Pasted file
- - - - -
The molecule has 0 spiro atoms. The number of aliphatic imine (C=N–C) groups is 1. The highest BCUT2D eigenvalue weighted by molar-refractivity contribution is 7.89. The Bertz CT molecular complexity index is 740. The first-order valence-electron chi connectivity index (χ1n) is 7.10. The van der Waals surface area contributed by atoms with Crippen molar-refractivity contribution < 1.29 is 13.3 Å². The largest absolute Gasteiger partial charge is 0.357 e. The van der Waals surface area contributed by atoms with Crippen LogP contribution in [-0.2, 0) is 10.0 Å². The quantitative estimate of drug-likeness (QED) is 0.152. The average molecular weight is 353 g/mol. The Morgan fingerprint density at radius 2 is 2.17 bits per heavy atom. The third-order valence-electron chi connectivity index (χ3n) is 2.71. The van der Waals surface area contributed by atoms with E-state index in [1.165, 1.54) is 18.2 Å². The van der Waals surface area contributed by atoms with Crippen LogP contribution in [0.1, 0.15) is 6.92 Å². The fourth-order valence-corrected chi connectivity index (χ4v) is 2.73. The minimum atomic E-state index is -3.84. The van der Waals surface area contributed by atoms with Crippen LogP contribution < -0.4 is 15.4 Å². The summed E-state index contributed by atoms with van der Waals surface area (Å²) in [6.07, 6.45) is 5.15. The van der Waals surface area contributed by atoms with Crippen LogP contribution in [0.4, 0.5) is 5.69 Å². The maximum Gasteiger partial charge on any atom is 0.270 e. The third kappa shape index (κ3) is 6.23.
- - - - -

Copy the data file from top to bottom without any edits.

The molecule has 0 spiro atoms. The number of aliphatic imine (C=N–C) groups is 1. The highest BCUT2D eigenvalue weighted by molar-refractivity contribution is 7.89. The Bertz CT molecular complexity index is 740. The first-order valence-electron chi connectivity index (χ1n) is 7.10. The van der Waals surface area contributed by atoms with Crippen molar-refractivity contribution < 1.29 is 13.3 Å². The largest absolute Gasteiger partial charge is 0.357 e. The van der Waals surface area contributed by atoms with Crippen LogP contribution in [-0.2, 0) is 10.0 Å². The quantitative estimate of drug-likeness (QED) is 0.152. The average molecular weight is 353 g/mol. The Morgan fingerprint density at radius 2 is 2.17 bits per heavy atom. The third-order valence-electron chi connectivity index (χ3n) is 2.71. The van der Waals surface area contributed by atoms with E-state index in [1.165, 1.54) is 18.2 Å². The van der Waals surface area contributed by atoms with Crippen LogP contribution in [0.1, 0.15) is 6.92 Å². The fourth-order valence-corrected chi connectivity index (χ4v) is 2.73. The minimum atomic E-state index is -3.84. The van der Waals surface area contributed by atoms with Crippen LogP contribution < -0.4 is 15.4 Å². The summed E-state index contributed by atoms with van der Waals surface area (Å²) in [6.07, 6.45) is 5.15. The van der Waals surface area contributed by atoms with Crippen LogP contribution in [0.4, 0.5) is 5.69 Å². The maximum Gasteiger partial charge on any atom is 0.270 e. The third kappa shape index (κ3) is 6.23.